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America’s Voice: Senators Should Vote YES on Resolution to Block Trump’s Emergency Declaration

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Frank Sharry: “It’s a fake national emergency to justify a fake solution which most likely will be supported by some fake constitutional conservatives”

America’s Voice strongly recommends a YES vote on H.J.Res.46, a resolution already passed by the House to block President Trump’s unconstitutional and unpopular national emergency declaration for border wall construction.

According to Frank Sharry, Executive Director of America’s Voice:

Senators should vote ‘Yes’ on the resolution today.

This entire depressing spectacle captures the essence of the Trump presidency and Republican cowardice. It’s a fake national emergency to justify a fake solution which most likely will be supported by some fake constitutional conservatives.

What isn’t fake is the real damage to our Constitution, the real way Trump’s border land grab would seize private property, and the real diversion of military and drug interdiction funds in order to build his stupid wall. Today’s Senate vote is a real chance for Senators to show they are real protectors of the Constitutional separation of powers. Those Senate Republicans who don’t, will show, once again, that they are more interested in pleasing their Dear Leader than in stopping his unprecedented power grab.

Below are reminders what real national security experts, real border policy experts and real constitutional conservatives are saying.

Real national security experts recognize there is no national security justification for the fake emergency declaration. In a Politico opinion piece, “What Emergency?former CIA/NSA head Michael Hayden and former director of the National Counterterrorism Center Matthew Olsen write:

What’s remarkable is that so few believe there is a real national security justification for declaring an emergency on the southern border. That’s because an informed and honest assessment of the facts demonstrates that there is no national security crisis … The underlying facts are not in dispute: There’s no national security justification to support this decision.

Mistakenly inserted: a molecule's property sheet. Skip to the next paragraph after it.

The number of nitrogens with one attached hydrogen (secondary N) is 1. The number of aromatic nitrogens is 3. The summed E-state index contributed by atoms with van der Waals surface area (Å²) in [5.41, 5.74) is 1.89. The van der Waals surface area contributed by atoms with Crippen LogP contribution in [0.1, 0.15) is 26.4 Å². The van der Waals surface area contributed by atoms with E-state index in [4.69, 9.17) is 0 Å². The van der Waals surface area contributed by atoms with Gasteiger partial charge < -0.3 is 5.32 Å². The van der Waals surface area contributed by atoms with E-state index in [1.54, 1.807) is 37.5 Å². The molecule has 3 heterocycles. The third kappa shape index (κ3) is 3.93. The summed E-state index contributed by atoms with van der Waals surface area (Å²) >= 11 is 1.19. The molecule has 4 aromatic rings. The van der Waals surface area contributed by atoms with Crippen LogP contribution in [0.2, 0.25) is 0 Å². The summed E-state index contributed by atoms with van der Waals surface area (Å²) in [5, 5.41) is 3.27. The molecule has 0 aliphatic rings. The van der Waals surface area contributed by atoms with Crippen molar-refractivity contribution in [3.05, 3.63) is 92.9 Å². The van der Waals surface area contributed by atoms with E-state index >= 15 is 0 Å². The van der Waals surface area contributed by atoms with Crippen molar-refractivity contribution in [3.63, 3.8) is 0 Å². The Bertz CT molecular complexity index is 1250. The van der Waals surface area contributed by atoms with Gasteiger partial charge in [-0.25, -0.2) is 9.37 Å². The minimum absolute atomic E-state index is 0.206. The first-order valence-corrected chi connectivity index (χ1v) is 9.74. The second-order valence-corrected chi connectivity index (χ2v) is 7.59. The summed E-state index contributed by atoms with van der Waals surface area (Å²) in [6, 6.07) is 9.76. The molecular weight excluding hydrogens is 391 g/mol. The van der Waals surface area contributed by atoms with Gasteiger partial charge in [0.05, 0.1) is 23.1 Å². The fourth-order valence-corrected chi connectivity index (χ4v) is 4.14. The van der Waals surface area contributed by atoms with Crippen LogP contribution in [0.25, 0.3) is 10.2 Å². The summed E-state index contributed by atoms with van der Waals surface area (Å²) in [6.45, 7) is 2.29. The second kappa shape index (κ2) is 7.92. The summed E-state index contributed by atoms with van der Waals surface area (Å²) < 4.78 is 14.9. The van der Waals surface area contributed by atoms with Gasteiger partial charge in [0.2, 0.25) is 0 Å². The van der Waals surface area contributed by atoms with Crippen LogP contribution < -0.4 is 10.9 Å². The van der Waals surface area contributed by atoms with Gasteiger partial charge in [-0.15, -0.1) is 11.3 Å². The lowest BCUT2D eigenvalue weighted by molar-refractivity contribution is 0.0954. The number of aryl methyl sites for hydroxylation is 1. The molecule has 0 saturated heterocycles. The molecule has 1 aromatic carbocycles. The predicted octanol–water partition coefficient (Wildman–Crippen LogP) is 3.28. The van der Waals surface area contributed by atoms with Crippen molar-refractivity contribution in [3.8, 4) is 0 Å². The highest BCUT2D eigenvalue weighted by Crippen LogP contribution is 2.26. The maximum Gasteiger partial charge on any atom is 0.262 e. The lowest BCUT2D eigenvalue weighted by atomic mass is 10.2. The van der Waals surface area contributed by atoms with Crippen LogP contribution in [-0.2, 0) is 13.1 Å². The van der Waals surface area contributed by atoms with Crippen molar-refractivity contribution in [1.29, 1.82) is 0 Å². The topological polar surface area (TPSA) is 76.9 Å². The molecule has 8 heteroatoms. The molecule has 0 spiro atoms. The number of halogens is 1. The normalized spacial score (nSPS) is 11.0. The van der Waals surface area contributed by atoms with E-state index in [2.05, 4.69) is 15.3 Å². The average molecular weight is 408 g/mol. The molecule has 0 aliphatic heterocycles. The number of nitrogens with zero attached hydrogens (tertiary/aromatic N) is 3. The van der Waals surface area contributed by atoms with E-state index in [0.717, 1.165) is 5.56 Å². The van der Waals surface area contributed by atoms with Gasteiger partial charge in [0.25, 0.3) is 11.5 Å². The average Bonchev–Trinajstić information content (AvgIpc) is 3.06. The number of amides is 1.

Real border policy experts think the wall is a fake solution unresponsive to the actual challenges along the border. In a Washington Post op-ed titled, “The real border problem is the U.S. is trying to stop the wrong kind of migrants,” former commissioner of the INS and current Migration Policy Institute fellow Doris Meissner writes:

The whole approach the U.S. government takes at the border is geared to yesterday’s problem: Our border security system was designed to keep single, young Mexican men from crossing into the United States to work. Every day, more evidence mounts that it’s not set up to deal with the families and unaccompanied children now arriving from Central America — in search not just of jobs, but also of refuge. The mismatch is creating intolerable humanitarian conditions and undermining the effectiveness of border enforcement.

… [the] Trump administration has curtailed access to asylum and ended a program allowing some Central Americans to apply for protection from within the region to keep pressure off the border. Most recently, the administration rolled out a new policy that forces some asylum seekers to stay in Mexico in highly uncertain conditions to await asylum decisions, which they are told may take up to a year. Such measures seem only to be spurring on prospective migrants to journey to the U.S. before policies get even more restrictive.

Real constitutional conservatives know that there is no constitutional justification for voting against the resolution and overriding the explicit wishes of Congress. In an editorial by the conservative National Review, the editors write:

It’s not going to be easy for Senate Republicans to vote to disapprove of President Trump’s declaration of emergency at the border. They should do it, nonetheless, on principle and out of institutional self-respect….The problem with the emergency declaration is that, even if it’s technically legal (a matter of debate that will go up to the Supreme Court), it is clearly pretextual and a way to do an end run around the congressional spending power….It’s a tough vote, but a worthy one.